Blockchain and Automation Help Debottleneck Supply-Chain Management
This research addresses the bottlenecks experienced in supply-chain management (SCM) in an African hydrocarbon company. These bottlenecks slow down processes and make the procedures tedious, leading to operational inefficiencies. This paper discusses the security of the SCM data and the overall automation of the procurement value chain, providing transparency to the stakeholders involved in the entire SCM process. It also provides a system that is not prone to malware or data alteration.
Existing supply-chain systems lack trust and transparency. A new technology will be developed using a blockchain hyperledger, a distributed ledger technology. The supply-chain management (SCM) application serving the request and procurement process will use the Hyperledger Fabric software development kit or representational state transfer web service to interface with the Hyperledger Fabric network. The organizations that participate in developing the Hyperledger Fabric network are known as the members. Every member organization in the blockchain network is capable of setting up their peers to take part in the network. All of the peers’ needs are configured with suitable cryptographic materials such as certificate authority and other data. Chaincode will be actualized in peers to initiate transaction-invocation requests. This process will result in the chaincode providing an executable smart contract. The system executes the terms of the contract by all necessary stakeholder’s peer—for example, when goods or services are completely delivered, a work completion certificate will be issued. This will be on the blockchain network and will be transparent to all stakeholders so, once the invoice is presented, the verification will be automatically ascertained and payment will be made.
Procurement data such as invitation to tender (ITT), request for proposal (RFP), request for quote (RFQ), contract award, work completion certificate (WCC), and invoice will be distributed among the nodes uniformly at the same time, making it impossible for cyber-invasion on all the nodes at the same time.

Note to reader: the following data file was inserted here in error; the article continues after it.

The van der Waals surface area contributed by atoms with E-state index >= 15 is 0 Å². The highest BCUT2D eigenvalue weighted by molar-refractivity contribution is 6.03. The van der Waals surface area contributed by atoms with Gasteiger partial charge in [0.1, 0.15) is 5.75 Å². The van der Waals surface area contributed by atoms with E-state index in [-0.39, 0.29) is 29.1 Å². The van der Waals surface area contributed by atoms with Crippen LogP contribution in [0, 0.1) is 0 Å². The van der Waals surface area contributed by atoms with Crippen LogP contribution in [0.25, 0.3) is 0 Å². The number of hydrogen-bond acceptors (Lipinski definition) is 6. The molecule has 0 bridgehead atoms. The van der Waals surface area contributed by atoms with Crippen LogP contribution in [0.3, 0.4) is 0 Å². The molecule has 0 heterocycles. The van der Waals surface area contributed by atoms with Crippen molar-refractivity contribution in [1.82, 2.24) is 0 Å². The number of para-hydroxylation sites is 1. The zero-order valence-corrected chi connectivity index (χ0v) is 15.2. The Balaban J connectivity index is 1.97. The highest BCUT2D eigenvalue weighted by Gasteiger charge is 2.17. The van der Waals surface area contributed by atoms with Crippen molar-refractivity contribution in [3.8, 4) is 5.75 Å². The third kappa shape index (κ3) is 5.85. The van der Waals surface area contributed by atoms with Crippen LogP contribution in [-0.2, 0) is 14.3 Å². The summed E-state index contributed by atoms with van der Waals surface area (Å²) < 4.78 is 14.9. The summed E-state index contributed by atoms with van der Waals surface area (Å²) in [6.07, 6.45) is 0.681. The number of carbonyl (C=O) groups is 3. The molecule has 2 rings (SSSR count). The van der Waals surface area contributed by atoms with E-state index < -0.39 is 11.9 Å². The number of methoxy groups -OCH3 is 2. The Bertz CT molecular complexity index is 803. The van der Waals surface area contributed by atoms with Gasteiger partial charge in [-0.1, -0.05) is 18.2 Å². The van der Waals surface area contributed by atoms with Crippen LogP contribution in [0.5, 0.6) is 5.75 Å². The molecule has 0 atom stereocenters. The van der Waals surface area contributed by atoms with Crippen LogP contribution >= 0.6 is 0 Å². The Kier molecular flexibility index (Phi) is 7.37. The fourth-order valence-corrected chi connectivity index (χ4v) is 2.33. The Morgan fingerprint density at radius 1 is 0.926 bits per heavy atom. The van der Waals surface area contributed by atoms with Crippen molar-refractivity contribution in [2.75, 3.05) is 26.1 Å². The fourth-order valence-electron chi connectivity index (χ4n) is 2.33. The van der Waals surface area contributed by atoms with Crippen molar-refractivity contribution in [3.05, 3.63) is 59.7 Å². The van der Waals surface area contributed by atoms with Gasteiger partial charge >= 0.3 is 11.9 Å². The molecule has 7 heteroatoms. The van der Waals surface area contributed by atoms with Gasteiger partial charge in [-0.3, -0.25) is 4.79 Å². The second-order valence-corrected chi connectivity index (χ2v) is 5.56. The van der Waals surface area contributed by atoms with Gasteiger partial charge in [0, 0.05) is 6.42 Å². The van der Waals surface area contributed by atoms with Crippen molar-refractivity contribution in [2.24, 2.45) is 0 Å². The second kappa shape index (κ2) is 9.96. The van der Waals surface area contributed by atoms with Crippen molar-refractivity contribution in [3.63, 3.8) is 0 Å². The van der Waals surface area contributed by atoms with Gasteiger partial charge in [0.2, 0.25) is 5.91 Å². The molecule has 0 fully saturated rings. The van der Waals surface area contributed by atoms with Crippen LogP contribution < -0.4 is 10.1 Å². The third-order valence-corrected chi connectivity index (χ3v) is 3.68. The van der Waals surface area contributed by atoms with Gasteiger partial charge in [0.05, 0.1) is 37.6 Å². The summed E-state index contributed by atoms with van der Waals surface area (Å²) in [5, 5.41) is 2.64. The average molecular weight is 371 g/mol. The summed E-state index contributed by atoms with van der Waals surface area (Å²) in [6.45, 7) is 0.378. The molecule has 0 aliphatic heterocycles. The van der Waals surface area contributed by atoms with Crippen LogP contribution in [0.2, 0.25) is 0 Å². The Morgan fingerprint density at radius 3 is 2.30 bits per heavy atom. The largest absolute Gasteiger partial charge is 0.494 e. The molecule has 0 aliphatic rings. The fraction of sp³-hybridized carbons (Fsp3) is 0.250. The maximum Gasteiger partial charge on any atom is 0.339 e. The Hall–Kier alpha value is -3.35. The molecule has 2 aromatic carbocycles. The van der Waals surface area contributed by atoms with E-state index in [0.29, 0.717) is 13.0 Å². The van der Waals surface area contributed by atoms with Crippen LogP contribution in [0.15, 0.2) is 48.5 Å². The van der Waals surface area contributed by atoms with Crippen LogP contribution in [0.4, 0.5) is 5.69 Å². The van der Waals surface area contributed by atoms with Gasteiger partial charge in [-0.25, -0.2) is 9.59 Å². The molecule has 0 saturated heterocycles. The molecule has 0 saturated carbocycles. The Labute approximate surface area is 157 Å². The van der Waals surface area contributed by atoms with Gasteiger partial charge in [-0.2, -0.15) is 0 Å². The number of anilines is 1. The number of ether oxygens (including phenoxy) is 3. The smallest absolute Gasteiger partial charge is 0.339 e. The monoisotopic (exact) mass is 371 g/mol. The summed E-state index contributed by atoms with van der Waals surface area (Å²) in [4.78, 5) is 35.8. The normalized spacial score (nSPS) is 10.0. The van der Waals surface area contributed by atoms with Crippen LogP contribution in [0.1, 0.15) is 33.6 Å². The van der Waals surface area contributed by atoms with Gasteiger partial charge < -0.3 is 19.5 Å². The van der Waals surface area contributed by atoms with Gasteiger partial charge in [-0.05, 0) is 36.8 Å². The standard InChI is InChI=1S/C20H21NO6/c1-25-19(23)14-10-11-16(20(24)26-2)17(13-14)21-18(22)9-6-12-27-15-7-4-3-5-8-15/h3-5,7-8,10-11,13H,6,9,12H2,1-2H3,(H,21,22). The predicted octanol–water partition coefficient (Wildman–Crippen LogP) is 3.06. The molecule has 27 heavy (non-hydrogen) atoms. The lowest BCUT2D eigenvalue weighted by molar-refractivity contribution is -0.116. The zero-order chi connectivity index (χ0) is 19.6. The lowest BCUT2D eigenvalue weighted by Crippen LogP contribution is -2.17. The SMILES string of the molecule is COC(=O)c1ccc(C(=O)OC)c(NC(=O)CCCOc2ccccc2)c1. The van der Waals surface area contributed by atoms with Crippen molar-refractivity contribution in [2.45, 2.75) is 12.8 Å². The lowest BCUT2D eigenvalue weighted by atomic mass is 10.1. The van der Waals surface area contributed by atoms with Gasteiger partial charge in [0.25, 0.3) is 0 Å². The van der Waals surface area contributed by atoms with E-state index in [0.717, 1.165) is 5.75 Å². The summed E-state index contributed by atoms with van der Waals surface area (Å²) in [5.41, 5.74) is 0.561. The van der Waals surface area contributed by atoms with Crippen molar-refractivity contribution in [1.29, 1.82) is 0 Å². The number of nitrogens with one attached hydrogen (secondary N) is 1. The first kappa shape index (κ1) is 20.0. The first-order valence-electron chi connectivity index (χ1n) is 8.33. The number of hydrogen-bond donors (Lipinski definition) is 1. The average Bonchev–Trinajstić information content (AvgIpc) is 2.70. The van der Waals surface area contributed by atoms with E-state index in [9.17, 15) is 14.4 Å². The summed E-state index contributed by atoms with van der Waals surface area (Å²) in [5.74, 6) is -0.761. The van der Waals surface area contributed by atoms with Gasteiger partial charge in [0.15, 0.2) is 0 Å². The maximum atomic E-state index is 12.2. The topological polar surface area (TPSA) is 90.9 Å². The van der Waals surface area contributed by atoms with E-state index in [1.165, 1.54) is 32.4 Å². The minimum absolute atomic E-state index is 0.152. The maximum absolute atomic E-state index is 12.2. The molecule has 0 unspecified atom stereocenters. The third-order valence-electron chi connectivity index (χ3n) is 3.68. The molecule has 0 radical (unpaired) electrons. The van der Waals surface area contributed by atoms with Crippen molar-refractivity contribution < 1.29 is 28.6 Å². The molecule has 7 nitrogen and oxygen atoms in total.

Blockchain has been identified industrywide as the next level in SCM operations because of its transparency, efficiency, data security, reduced costs, traceability, smart contracts, and unbroken chain of transaction history. Blockchain implementation will further enable an easy audit trail, automated and transparent issuance of ITT/RFP/RFQ to vendors, end-to-end SCM automation with secured data, and a quality reporting system. Blockchain technology also can enhance supply-chain manpower efficiency and hydrocarbon production.
The paper identifies the following problems and challenges faced by the oil and gas industry in SCM:
- Lack of an end-to-end automated process
- Unnecessary time spent on request and strategy to select because of the disjointed systems in SCM
- Manual issuance of ITT/RFP/RFQ one after the other
- No structured vendor database; lack of trusted vendor (contractor’s) appraisal records
- Vulnerability of the current system to cyberattack
- Poor reporting
- Difficulty in spooling needed information
- Uneasy audit trail
- Lack of transparency
- Data loss and data inconsistency
Download the complete paper from SPE’s Health, Safety, Environment, and Sustainability Technical Discipline page for free until 30 November.